Cluster Operation#

Allegra can be operated in a clustered environment, i.e., an Allegra instance can run on multiple servers. This section provides examples of possible configurations and explains how Allegra behaves in a clustered environment.

Cluster Configurations#

For web applications, there are two types of clusters: High Availability clusters (HA) and Load Balancing clusters.

With a High Availability cluster, you can improve the availability of the Allegra service to ensure, for example, 24/7 operation. An HA cluster works with redundant nodes that are used to provide services in the event of system component failures. The most common size for an HA cluster is two nodes, which represents the minimum requirement for redundancy. By using redundancy, HA cluster implementations eliminate single points of failure.

The figure below shows a simple HA cluster with two application servers and one database server. The database server is not redundant, but it would be possible to use one of the application servers as a redundant database server. The router that switches between application server 1 and application server 2 is not shown here.


The purpose of a Load Balancing cluster is to distribute a workload evenly across multiple backend nodes. Typically, the cluster is configured with multiple redundant load balancing frontends. Since every element in a Load Balancing cluster must provide full service, you can think of it like an active/HA cluster where all available servers process requests.

The following figure shows a fairly large configuration with a load balancer, five application servers, two database servers, and two file servers.


All application servers work with a single database, which is redundantly served by two database servers. The attachments and full-text search indexes are kept on a single file server, which also has a backup. The backup of the file server is left to the operating system, Allegra does not provide support for this.

The database management system must take care of the synchronization between the original database server and the backup database server.

All communication between the different Allegra application servers of a cluster is handled via the database. There is no need to open special ports for communication between the application servers or to use patched virtual Java machines.


No configuration is required in Allegra for operation in a cluster environment. If you connect multiple Allegra instances to the same database, Allegra automatically switches to cluster operating mode. However, you will need a corresponding license key that includes all application servers you connect to this database.

Many other configurations are possible. For example, one of the application servers can also be the file server. Or the database server and the file server can be installed on the same hardware. Allegra itself does not care about all this, as long as you ensure that you have exactly one access point (JDBC URL) for the database and exactly one file path to the attachment and index directories for all Allegra instances of this cluster.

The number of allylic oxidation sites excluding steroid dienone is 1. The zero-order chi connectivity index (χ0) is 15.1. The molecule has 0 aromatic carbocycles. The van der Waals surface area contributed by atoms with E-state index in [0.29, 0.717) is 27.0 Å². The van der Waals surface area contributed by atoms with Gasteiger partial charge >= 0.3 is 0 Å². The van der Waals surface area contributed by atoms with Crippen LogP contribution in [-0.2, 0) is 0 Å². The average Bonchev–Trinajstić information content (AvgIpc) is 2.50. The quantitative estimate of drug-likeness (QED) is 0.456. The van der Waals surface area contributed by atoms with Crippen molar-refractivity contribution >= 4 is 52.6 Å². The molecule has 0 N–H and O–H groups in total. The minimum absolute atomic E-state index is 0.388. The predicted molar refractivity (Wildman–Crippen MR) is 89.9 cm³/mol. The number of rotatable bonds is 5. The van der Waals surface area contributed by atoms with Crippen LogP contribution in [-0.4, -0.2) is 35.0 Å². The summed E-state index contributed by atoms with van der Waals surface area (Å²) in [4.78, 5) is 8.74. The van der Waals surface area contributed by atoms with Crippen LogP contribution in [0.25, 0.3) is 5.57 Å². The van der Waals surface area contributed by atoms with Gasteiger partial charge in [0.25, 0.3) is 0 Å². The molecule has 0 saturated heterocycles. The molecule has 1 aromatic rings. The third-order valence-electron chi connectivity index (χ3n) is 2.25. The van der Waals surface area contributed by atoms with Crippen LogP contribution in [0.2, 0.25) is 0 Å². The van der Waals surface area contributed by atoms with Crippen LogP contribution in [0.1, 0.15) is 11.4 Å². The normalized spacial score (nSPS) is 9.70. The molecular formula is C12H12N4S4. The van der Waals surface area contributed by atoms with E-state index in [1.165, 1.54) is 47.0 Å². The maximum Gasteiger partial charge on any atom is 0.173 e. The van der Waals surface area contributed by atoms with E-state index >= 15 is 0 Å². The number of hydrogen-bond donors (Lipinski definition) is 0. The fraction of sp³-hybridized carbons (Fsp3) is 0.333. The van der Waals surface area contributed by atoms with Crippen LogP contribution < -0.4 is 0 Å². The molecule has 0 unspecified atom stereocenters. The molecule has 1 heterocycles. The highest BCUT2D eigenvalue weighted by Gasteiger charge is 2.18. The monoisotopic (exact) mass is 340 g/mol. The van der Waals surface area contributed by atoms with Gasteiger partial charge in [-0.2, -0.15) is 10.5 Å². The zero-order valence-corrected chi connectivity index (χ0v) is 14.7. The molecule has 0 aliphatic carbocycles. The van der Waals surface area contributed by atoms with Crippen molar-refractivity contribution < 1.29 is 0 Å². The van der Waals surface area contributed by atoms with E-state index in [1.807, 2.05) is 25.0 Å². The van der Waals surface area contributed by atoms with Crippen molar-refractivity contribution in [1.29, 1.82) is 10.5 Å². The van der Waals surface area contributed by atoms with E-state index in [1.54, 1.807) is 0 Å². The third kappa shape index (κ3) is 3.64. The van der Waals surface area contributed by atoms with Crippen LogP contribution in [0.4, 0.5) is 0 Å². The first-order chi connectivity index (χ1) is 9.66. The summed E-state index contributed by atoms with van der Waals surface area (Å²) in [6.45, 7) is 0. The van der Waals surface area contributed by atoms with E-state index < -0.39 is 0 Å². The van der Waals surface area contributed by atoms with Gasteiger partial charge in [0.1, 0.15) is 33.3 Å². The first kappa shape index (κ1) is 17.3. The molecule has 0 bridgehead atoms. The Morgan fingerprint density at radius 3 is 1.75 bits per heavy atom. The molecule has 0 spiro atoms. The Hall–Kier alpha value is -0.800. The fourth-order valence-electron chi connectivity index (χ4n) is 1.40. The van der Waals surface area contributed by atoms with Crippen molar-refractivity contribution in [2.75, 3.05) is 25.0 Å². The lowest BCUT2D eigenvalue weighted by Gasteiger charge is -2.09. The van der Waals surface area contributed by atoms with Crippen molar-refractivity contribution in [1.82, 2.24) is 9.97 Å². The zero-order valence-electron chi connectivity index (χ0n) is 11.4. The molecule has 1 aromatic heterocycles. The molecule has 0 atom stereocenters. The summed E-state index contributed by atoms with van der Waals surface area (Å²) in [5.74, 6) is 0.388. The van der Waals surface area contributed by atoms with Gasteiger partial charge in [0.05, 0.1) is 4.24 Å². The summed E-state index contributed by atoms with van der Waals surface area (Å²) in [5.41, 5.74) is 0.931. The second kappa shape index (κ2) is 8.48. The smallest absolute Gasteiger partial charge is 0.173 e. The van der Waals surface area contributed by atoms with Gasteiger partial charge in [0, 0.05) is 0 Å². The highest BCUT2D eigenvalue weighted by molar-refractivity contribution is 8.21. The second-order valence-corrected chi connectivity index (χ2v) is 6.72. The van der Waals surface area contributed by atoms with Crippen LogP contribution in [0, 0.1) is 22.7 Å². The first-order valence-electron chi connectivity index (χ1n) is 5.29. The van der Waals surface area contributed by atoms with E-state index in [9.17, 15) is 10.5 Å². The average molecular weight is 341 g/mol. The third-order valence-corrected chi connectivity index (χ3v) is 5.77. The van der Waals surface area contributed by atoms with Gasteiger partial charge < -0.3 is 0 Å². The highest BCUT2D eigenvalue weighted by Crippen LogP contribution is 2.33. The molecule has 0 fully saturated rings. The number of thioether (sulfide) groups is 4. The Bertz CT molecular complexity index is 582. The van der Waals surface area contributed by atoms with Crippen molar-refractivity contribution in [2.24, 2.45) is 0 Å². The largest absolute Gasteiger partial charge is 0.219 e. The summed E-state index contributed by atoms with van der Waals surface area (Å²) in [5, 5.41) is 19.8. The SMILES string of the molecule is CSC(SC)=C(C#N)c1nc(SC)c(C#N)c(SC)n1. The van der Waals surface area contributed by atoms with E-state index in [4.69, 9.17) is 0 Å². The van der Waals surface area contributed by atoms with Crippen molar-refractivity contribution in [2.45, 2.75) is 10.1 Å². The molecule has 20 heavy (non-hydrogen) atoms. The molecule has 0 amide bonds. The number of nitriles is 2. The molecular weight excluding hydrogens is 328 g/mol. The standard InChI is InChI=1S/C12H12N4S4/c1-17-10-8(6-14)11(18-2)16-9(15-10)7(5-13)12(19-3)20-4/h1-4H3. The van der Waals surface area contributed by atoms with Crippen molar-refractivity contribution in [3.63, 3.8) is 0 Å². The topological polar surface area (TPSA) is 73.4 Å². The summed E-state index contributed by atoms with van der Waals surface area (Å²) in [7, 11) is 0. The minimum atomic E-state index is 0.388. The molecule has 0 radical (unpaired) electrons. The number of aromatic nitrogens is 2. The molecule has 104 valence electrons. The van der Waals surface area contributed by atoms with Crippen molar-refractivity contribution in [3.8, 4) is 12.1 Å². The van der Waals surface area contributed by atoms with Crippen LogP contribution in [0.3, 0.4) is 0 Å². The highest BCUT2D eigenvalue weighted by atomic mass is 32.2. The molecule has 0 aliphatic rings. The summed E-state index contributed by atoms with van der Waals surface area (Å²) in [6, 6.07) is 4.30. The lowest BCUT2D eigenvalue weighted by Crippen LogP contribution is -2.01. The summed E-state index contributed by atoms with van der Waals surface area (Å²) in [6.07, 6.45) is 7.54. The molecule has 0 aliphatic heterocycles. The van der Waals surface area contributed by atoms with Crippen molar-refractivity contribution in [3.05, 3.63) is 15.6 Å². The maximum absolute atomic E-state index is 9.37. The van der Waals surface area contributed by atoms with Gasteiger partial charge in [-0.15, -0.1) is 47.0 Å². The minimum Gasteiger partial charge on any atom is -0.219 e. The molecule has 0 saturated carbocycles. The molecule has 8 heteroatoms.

Startup Behavior#

When an Allegra instance is started, it registers itself as a node in the database. Then the database is searched for other nodes. If there are nodes in the database that have not updated their entry within a certain timeout period (default is 5 minutes, can be set in the file WEB-INF/quartz-jobs.xml), this entry is deleted from the table.

After that, Allegra tries to set itself as the master node, unless there is already another node marked as the master node. If this is the only node, the operation is immediately successful. Otherwise, it can take up to the timeout period for a new master node to be fully set up.

The master node is responsible for

  1. updating the full-text search index

  2. retrieving emails from an email server if article delivery via email is enabled.

Otherwise, the master node behaves like a normal node.

Master Node Fails#

If the master node fails, the full-text search is temporarily not updated. However, no activities are lost that require an update of the full-text search index as they are stored in the database.

Also, the retrieval of emails from the email server is temporarily disabled. Again, no inputs are lost as they are stored on the email server.

After a maximum of one timeout period (default value is 5 minutes, set in WEB-INF/quartz-jobs.xml), the remaining nodes begin negotiating who will replace the original master node. The result is random. The new master node begins updating the full-text search index and retrieving emails from the email server.

So, the failure of a master node results in slightly reduced performance and a delay of about 5 minutes in updating the full-text search index.

Failure of a Regular Node#

If a regular node fails, there is some drop in performance. The other nodes take less than the timeout period (default is 5 minutes, set in WEB-INF/quartz-jobs.xml) to recognize that a node has failed but this has no further consequences.

Forced Change of Master Node#

Normally, all application nodes negotiate among themselves who should become the master node. The result is random.

However, it is possible to force one of the nodes to become the master node. For this, the current master node must be instructed to stop its master node related operations, such as updating the full-text search index, and make way for the new master node. This process can take up to the timeout period (default is 5 minutes) before the new node can assume its responsibility as the new master node.